Driving Us Nuts

This week as we had a random call with a customer who wanted some wheel nuts. Nothing odd there you might think, but this is a mine field when look into it, and to cut a potentially long blog post short, we didn’t send any out to the customer as he didn’t know what he wanted. Needless to say the comments were not flattering and we were deemed as awkward. In actual fact it was the exact opposite, let me explain. We could have sent a set of standard nuts out, charged him and thought no more of it, but we will not have it on our conscience that he had fitted the wrong ones fitted to his wheels or studs then had an accident, or damaged his wheels. Yes, you did read that right – accident. Think about this for a moment, in each corner of a car there is a wheel, that wheel is held on by 4 or 5 nuts or bolts, that’s it. If they come off then no wheel and you have an accident, or damage to the wheel which could crack it, fatigue it, uneven wear and tear all sorts of issues. In fact would you believe that most of the restorations we see imported to us, from various places around the world with after market wheels, they have the wrong nuts fitted for that wheel! Yes, everybody knows there are steel wheels, alloy wheels, mag wheels, carbon wheels, one nut does not fit all.

So here is an attempt at trying to explain basics without getting into too much technical detail, this will apply to new cars as well as Classic Mustangs.

There are 3 basic type fastener seats;

  1. Conical Seat – cone shape
  2. Spherical Seat – round or ball shape
  3. Flat Washer – commonly known as Mag Type


Different seats for different nuts or fasteners, the angles of the seat must match the wheel in order to centre it correctly.


There are several different thread sizes used today by vehicle manufacturers;

  1. 12mm X 1.25
  2. 12mm X 1.5
  3. 12mm X 1.75
  4. 14mm X 1.5
  5. 14mm X 2.0
  6. 7/16″ X 20
  7. 1/2″ X 20
  8. 9/16″ X 18

When I mentioned about accidents here is an exaggerated view of what could happen. The wheels could get damaged as a result with movement, under acceleration or braking loads the holes on the wheel may elongate causing some serious issues should we say.


Two other things to remember;

1) do not put oil or lubricant on the threads of either the stud or lugs nuts/bolts

2) re-torque the lug nuts/bolts after 25-50 miles.

Proper Thread Engagement

This is critically important. Make sure you have a minimum thread engagement of the diameter of the vehicle stud (as recommended by SAE – Society of Automotive Engineers). An example is, if the stud size of your vehicle is “½” then you will need a minimum of “½” of threads into the lug nut. If for some reason you do not have this minimum then it is recommended that you use an Extended Thread  Type nut (see illustration above).

Proper Torque (tightening)

This is also very important. Over tightening lug nuts/bolts can fatigue the vehicle studs or lug bolts. Use the SAE recommended torque listed below as a guideline for passenger cars and light trucks;
12mm, 7/16″, 1/2″ = 85 ft/lbs (+/- 5 ft/lbs)
14mm, 9/16″ = 115 ft/lbs (+/- 5 ft/lbs)

Mustang Specific Now:

We have a little table below that should help with the basics as fitted from stock.


At Mustang Maniac we stock a large range of wheels, stock, after market and specialist even racing, we stock an even larger range of wheel nuts, hopefully we will have everything you need for your wheels. The various guides above only scratch the surface, an example is that some washer based nuts also have the correct way round to fit them too, then there are the offset washers to enable various fittings that could be a generic fit wheel or custom wheels or where space is tight to the centre hub. Here we have a selection of our range of our chrome nuts where we try to show the differences side by side.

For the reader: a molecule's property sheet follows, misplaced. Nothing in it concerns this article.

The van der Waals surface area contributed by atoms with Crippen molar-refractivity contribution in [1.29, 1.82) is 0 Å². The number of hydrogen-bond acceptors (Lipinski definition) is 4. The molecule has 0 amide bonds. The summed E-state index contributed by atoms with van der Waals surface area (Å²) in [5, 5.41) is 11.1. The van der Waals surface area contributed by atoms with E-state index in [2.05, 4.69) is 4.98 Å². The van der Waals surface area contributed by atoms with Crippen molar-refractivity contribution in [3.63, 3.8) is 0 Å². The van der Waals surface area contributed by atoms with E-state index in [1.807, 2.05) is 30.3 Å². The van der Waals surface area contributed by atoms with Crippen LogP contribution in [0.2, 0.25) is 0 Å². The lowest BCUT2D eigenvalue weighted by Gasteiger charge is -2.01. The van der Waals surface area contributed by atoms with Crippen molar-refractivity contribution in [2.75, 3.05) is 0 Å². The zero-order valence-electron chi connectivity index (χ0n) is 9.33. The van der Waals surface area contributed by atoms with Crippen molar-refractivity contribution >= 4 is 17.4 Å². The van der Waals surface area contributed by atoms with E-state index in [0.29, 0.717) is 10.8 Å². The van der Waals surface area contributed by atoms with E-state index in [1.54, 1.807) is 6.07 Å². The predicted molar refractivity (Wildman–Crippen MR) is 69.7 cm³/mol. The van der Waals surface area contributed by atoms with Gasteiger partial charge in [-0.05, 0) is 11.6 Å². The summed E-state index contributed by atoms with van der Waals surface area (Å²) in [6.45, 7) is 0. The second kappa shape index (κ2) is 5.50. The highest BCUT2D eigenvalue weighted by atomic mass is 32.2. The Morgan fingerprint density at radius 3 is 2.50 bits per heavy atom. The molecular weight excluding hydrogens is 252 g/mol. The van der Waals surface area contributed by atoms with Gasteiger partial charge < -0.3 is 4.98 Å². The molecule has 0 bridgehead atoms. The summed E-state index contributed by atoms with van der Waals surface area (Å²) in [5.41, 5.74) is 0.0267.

There are open-ended nuts, closed nuts, short nuts, long nuts, chrome nuts, steel nuts, alloy nuts, black nuts, left hand thread nuts, right hand thread nuts, long shank, short shank etc. ALL of which make a crucial difference to your wheels.




So as you can see when we ask what sort of wheel nuts you want – it’s a sensible question not us being awkward at all, we are looking out for you. Simple reason is that we do have a conscience and won’t just sell you anything, but we can’t validate what you order from our WebShop of course. So please make sure you have the correct fasteners for your wheels.

We will plan to copy this post as an article shortly too ready for easy access. Was this any use to you out there, please let us know.

Customer Cars:

Acapulco Coupe has taken some leaps forward again this week. Yogi has finished fitting up the custom exhaust and made a good job of the step down from the headers to the pipes. The only thing to be careful of here is the lowest point of the car is the flange fittings for the exhaust now.

The rest of the exhaust has now been aligned up correctly and fastened up. We are going to wait and see how she sounds and performs if we need to add a cross flow pipe.


We have also used something called copper-nickel for the transmission lines and fuel lines. Although they look copper now they will tone down and look more like steel as they age nicely. We use our own custom-made and design brass fittings to the bottom of the radiator.

She even has a new set of boots we have just fitted and balanced.


We even got to the point where we have filled her up with fluids to check for any static leaks before we fire her up.

About Mustang Maniac

A business dedicated to restoration of Classic Mustangs. We supply parts for all ages of Mustangs 1964 to present day, servicing, restoration and custom builds. Anything your Mustang needs, we can help.
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